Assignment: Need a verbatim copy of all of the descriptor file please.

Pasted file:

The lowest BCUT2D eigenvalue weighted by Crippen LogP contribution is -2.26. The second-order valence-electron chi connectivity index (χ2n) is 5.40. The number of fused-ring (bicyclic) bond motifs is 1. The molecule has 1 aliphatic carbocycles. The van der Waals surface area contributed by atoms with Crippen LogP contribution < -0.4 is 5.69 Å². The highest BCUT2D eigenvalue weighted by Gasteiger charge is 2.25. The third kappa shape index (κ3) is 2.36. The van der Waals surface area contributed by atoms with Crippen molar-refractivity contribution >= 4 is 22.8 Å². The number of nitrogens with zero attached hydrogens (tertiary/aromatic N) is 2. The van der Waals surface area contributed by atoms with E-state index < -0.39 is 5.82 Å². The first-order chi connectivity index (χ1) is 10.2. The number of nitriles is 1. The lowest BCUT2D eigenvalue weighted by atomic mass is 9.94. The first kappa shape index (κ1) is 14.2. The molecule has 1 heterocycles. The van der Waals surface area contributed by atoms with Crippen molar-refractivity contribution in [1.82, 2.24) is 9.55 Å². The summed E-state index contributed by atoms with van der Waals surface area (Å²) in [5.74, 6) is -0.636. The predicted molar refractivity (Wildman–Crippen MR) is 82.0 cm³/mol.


The lowest BCUT2D eigenvalue weighted by Crippen LogP contribution is -2.26. The second-order valence-electron chi connectivity index (χ2n) is 5.40. The number of fused-ring (bicyclic) bond motifs is 1. The molecule has 1 aliphatic carbocycles. The van der Waals surface area contributed by atoms with Crippen LogP contribution < -0.4 is 5.69 Å². The highest BCUT2D eigenvalue weighted by Gasteiger charge is 2.25. The third kappa shape index (κ3) is 2.36. The van der Waals surface area contributed by atoms with Crippen molar-refractivity contribution >= 4 is 22.8 Å². The number of nitrogens with zero attached hydrogens (tertiary/aromatic N) is 2. The van der Waals surface area contributed by atoms with E-state index < -0.39 is 5.82 Å². The first-order chi connectivity index (χ1) is 10.2. The number of nitriles is 1. The lowest BCUT2D eigenvalue weighted by atomic mass is 9.94. The first kappa shape index (κ1) is 14.2. The molecule has 1 heterocycles. The van der Waals surface area contributed by atoms with Crippen molar-refractivity contribution in [1.82, 2.24) is 9.55 Å². The summed E-state index contributed by atoms with van der Waals surface area (Å²) in [5.74, 6) is -0.636. The predicted molar refractivity (Wildman–Crippen MR) is 82.0 cm³/mol.